Quarterly Technical Report for NASA contract. Discusses progress on development of the NLTS (online text system), keyset, teleconferencing display. Outlines early plans for a second generaton NLTS that would expand hyperlinking to include graphical objects and "generalized data packets." Lists visitors to the lab and demonstrations performed by the group.
Study for the Development of Human Intellect Augmentation Techniques 15 August 1966
Quarterly Technical Report for NASA contract. Discusses progress on development of the NLTS (online text system), including plans to implement a means for storing arbitrary-data files, and for linking to them automatically from the stuctured-text files, so that there can essentially be numerical and graphical data embedded (and operated upon) within the text structure. Discusses additions to NLS system, including level clipping, text truncating. Experiments with control screen selection, including "bug" (mouse), knee-control device, and nose-pointer. Lists visitors to the lab and demonstration of the system to other groups at meetings.Outlines notion of a "bootstrapping community" with plans of a proposal to ARPA and NASA for implementation on a time-sharing system with many users. Discusses plans to introduce "markers" that permit jumping within and between texts.
Study for the Development of Human Intellect Augmentation Techniques 16 November 1966
Quarterly Technical Report for NASA contract. Discusses progress on development of the NLTS (online text manipulation system), including implementation of Statement Freezing, Indirect Referencing, or "Marking", Automatic Renumbering, Disk-File, Semiautomatic Rewrite, quick level-truncation specification (LTSPEC), and improvements in viewing parameters for jumping between texts.
Study for the Development of Human Intellect Augmentation Techniques 15 May 1967
Quarterly Technical Report for NASA contract. Discusses progress on design efforts for a multi-console NLS system, design of a multiconsole workstation, programmng efforts on control metalanguage, and preparations for "ARPA Computer-Network Information Center," as discussed at the ARPA Contractor's meeting in Ann Arbor on 11 April 1967. Mention is made of orders (20) for newly designed mouse. First steps toward implementing NLS at Langley Research Center are described. List of visitors to the AHI project and demonstrations of the system.
Study for the Development of Human Intellect Augmentation Techniques 14 August 1967
Quarterly Technical Report for NASA contract. Discusses heavy concentration on implementing the multiconsole system, preparations for transitioning to using the system as the basis for a time-shared netowrked information center for the ARPA computer network. List of twenty-five groups of visitors to AHI project.
Augmenting Human Intellect Project Graph of Project Funds 1 July 1968
Rough draft of graph depicting monthly expenditure of funds on Augment Project with listing of project milestones. The graph was prparatory for the final report on the Augment project to SRI. This is a large file (250K).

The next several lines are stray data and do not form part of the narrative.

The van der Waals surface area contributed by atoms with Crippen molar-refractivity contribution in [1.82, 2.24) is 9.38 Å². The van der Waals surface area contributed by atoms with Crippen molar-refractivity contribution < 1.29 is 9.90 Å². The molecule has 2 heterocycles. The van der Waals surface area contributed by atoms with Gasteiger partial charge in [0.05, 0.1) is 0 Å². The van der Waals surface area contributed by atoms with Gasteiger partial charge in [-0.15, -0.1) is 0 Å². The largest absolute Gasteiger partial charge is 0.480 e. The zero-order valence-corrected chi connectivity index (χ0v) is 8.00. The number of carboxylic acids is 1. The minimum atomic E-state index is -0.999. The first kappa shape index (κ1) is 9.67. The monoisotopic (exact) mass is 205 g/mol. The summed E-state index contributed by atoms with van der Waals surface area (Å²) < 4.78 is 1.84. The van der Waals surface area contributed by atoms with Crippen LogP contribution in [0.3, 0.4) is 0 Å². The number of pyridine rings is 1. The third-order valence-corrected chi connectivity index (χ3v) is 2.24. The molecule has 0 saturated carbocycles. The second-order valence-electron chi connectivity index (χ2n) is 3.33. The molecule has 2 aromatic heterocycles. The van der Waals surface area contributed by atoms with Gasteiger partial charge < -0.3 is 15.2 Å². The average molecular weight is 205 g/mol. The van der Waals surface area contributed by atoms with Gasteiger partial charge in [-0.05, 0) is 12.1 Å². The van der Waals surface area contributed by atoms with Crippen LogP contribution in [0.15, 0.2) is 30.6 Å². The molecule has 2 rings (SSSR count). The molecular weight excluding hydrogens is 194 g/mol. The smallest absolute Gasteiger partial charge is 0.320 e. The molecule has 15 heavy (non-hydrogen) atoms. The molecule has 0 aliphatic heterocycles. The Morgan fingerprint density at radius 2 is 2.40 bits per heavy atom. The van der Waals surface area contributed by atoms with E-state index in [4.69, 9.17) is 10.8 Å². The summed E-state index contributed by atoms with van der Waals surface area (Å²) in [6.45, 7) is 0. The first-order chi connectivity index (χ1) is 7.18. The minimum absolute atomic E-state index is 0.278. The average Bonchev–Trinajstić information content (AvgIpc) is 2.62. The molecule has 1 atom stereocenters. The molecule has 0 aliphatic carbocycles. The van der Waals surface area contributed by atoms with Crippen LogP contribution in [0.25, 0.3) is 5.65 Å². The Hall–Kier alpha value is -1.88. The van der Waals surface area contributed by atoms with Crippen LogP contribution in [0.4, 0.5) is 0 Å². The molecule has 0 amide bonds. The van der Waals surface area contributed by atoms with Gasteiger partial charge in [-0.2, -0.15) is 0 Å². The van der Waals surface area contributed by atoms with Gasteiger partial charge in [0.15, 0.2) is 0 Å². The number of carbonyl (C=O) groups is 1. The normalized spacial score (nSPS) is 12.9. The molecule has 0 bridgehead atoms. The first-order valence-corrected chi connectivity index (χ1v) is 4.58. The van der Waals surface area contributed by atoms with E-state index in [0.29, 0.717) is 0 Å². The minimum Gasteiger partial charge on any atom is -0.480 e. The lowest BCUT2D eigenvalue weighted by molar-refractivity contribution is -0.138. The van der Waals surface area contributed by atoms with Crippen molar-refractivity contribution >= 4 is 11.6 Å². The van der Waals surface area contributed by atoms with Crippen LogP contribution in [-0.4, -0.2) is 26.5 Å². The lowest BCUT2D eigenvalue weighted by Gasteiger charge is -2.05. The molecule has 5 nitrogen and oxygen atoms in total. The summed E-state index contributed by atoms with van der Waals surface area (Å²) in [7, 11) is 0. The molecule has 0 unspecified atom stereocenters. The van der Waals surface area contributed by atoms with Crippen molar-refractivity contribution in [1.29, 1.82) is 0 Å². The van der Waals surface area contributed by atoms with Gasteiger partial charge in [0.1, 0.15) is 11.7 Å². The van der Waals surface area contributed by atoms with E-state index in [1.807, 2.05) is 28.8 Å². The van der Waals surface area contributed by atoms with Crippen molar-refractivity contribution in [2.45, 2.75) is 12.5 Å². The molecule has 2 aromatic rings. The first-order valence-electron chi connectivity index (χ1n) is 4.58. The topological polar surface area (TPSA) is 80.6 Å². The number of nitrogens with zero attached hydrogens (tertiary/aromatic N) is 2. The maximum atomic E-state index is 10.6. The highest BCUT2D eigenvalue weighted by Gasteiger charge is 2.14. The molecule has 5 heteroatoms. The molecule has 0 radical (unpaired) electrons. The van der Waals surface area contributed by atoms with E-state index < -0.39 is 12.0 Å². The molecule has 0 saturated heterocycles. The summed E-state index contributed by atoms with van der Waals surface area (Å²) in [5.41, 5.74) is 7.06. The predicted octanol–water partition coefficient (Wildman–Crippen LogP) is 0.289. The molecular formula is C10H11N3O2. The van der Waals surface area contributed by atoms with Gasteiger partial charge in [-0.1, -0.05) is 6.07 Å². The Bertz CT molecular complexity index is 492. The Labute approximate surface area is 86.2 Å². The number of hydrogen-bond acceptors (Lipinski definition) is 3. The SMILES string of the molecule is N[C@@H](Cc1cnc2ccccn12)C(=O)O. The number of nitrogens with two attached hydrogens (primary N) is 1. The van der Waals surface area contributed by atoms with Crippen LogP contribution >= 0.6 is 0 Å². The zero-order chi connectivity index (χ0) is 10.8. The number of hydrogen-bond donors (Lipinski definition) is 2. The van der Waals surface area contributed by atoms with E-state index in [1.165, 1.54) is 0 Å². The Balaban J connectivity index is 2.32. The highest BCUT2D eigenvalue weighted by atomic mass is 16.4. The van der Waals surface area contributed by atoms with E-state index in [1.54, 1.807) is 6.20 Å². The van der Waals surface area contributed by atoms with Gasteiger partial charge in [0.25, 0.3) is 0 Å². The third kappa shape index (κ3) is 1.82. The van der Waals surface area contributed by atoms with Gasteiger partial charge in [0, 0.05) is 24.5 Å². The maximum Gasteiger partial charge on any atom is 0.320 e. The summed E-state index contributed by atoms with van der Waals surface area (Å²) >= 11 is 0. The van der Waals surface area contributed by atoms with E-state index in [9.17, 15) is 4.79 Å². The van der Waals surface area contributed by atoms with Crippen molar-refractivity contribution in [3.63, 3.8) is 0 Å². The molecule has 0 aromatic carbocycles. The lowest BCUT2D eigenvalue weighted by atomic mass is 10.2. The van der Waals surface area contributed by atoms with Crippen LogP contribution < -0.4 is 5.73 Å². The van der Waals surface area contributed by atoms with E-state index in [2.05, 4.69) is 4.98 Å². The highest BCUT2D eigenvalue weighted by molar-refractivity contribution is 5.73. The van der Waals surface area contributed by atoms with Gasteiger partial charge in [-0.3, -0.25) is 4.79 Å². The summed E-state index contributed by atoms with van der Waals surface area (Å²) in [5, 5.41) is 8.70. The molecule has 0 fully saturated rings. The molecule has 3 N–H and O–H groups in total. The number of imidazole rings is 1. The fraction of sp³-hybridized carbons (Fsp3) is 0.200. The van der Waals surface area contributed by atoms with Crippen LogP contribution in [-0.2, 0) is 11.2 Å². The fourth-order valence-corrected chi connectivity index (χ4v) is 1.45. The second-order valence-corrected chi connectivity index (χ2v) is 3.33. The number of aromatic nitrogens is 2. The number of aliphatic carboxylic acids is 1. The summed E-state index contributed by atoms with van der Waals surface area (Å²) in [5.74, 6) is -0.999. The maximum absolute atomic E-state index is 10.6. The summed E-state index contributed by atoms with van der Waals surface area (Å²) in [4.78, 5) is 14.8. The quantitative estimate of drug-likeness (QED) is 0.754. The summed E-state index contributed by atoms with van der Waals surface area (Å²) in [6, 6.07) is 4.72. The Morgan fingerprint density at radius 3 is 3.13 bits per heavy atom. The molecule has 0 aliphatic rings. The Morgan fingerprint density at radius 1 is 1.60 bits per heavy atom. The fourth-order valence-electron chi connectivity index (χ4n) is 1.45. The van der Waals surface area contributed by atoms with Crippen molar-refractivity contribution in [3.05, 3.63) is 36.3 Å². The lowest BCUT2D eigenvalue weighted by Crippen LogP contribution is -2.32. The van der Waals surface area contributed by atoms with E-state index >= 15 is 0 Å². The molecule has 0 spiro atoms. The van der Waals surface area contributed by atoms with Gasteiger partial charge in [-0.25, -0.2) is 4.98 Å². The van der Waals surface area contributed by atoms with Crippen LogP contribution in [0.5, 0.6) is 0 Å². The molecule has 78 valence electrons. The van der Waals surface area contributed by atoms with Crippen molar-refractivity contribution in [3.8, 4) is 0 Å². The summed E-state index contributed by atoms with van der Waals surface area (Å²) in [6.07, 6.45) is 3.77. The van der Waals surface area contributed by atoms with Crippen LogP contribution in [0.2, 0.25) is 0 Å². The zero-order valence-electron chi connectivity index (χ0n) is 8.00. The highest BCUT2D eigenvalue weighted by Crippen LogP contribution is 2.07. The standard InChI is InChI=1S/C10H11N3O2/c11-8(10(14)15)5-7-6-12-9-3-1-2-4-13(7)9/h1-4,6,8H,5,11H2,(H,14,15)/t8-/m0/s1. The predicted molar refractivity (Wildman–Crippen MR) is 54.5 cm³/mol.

3. Making Humans More Effective at Their Professional Problem-Solving through "Bootstrapping"

Proposal for Participation in the Program on Human Effectiveness. 24 August 1961
Proposes multi-disciplinary program to explore possibilities for making humans more effective at their professional problem-solving tasks. These possibilities stem principally from the emergence of the digital computer and its associated technology, assuming that there is a great deal of potential power to be developed in really close cooperation between man and machine, with the goal to develop in a few years means for making significant improvements in the human performance of certain practical intellectual tasks. A plan is outlined for establishing part of the support for this program in the form of a group-support arrangement, in which many different parties could participate in supporting the program in a manner designed to be advantageous to all. The program proposed encorporates an "engineering" approach to a system problem, where the "system" is a human problem solver (typically, over-extended). A multi-disciplinary approach is proposed due to the sweeping "system changes" contemplated. A number of different disciplines would be involved with a goal of producing improvement in the practical capability of humans in practical roles. This multi-disciplinary activity is to be coordinated within one program structure with persons from different backgrounds having close association with one another in a common environment of study and development. The program envisioned would involve its own workers in extending the real-time human utilization of tools evolved by the program's own technology--particularly computers and other informationhandling devices. The laboratory facilities for a concerted program would be sophisticated, and most of the workers within the program must be involved with them. Deciding that such a program is worth pursuing seriously thus leads to a picture of a fairly large, well-coordinated activity, essentially "housed under one roof."